The tax cut in question, of course, is the payroll tax cut, which adds about $1,000 to the paycheck of the average American and which is set to expire at the end of this year. Republicans who were willing to let the federal government default on its debt to prevent even a hint of a tax increase are now willing to permit a $120 billion tax increase for next year. The question is, why?
One possible answer is that a large tax increase in an election year is good for them because it’s bad for President Obama and the economy. But that’s a pretty cynical explanation. Another is that they care more about tax rates on the rich than they do about tax rates on the poor. But they resist that argument. The real answer, Republicans says, is that they just don’t like temporary tax cuts.
”We don’t need short-term gestures,” explained Sen. Lamar Alexander. “Temporary tax rebates don’t work to create economic growth,” said Rep. Paul Ryan. Brad Dayspring, the spokesman for House Majority Leader Eric Cantor, says his boss “has never believed that this type of temporary tax relief is the best way to grow the economy.”
But as Jon Chait noted, Republicans proposed and passed temporary tax cuts in 2001 and 2008. Ryan voted for both packages. So did Cantor. And Alexander. So the GOP seemed to believe in temporary tax cuts when George W. Bush was president.
They continued to believe in them once Obama became president. In 2009, Senate Republicans proposed a a variety of alternatives to Obama’s stimulus proposal. One, authored by Sen. Jim DeMint, was a permanent tax cut that would have cost more than $3 trillion. But another, authored by Sen. John McCain, was a one-year cut to payroll and income taxes. Every Senate Republican -- including Lamar Alexander -- voted for it. Mark Hemingway, a reporter at the conservative National Review, backed them up. “Republicans and conservatives have been banging the drum for payroll tax cuts as an economic stimulus for months,” he wrote.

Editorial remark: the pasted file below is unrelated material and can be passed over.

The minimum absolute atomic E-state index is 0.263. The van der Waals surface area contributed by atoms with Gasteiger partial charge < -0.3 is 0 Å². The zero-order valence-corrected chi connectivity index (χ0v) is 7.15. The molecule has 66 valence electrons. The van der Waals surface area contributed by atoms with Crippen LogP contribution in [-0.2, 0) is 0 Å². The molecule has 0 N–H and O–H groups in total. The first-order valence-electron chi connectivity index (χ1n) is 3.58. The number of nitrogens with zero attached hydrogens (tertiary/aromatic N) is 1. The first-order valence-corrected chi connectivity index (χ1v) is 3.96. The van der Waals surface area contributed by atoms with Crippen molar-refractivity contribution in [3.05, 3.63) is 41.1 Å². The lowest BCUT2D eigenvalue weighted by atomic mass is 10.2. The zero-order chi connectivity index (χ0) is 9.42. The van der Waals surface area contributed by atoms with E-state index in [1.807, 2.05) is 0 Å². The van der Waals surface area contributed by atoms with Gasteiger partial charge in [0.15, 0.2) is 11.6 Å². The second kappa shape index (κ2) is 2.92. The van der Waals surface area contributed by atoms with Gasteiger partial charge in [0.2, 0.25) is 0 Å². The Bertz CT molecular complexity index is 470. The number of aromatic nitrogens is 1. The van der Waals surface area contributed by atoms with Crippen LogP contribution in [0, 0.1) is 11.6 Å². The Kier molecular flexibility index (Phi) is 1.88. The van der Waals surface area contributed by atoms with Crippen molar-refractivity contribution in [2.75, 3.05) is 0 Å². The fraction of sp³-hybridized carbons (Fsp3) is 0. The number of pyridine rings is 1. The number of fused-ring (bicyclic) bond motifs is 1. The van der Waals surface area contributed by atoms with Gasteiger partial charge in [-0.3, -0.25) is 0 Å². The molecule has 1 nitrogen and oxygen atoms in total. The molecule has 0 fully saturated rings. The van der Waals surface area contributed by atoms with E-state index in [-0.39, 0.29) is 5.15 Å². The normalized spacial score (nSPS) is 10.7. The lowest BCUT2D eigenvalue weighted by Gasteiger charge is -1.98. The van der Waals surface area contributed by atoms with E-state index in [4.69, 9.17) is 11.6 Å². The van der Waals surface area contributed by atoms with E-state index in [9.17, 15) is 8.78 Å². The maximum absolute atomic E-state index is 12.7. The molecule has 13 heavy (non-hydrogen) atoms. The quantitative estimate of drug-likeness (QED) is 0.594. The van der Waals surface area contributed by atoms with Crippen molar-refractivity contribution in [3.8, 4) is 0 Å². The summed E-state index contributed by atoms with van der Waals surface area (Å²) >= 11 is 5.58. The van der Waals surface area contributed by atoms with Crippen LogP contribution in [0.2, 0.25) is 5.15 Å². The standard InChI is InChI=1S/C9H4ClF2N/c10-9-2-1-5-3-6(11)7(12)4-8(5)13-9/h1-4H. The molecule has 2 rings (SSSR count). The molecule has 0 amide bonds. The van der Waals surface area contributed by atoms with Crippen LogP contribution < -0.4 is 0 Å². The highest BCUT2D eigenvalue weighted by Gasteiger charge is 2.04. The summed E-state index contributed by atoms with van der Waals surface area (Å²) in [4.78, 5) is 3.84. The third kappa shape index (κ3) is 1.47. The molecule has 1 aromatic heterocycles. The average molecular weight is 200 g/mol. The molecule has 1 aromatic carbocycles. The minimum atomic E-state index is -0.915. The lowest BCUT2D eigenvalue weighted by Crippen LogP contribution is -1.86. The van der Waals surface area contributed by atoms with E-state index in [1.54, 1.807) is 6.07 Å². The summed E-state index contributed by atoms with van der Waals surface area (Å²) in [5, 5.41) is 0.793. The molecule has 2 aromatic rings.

And Republican support for temporary tax cuts has not been limited to stimulus measures. In 2001, the GOP passed the Bush tax cuts through the reconciliation process, which meant they had to make them temporary. That’s why they were set to expire in 2010. Republicans then preferred a two-year -- that is to say, very temporary -- extension of all of the cuts to the Obama administration’s offer to make all of the cuts for income under $250,000 permanent.
In other words, Republicans have frequently fought for temporary tax cuts. When offered the choice between a larger temporary tax cut and a smaller permanent tax cut, as happened in 2001 and 2003 and 2010, they have opted for the temporary tax cut. Now that Obama has come to endorse a temporary tax cut, they have stopped supporting it -- a pattern we’ve seen on many other issues, as well. But the idea that the party has had some steady, policy-based objection to temporary tax cuts just doesn’t fit the record.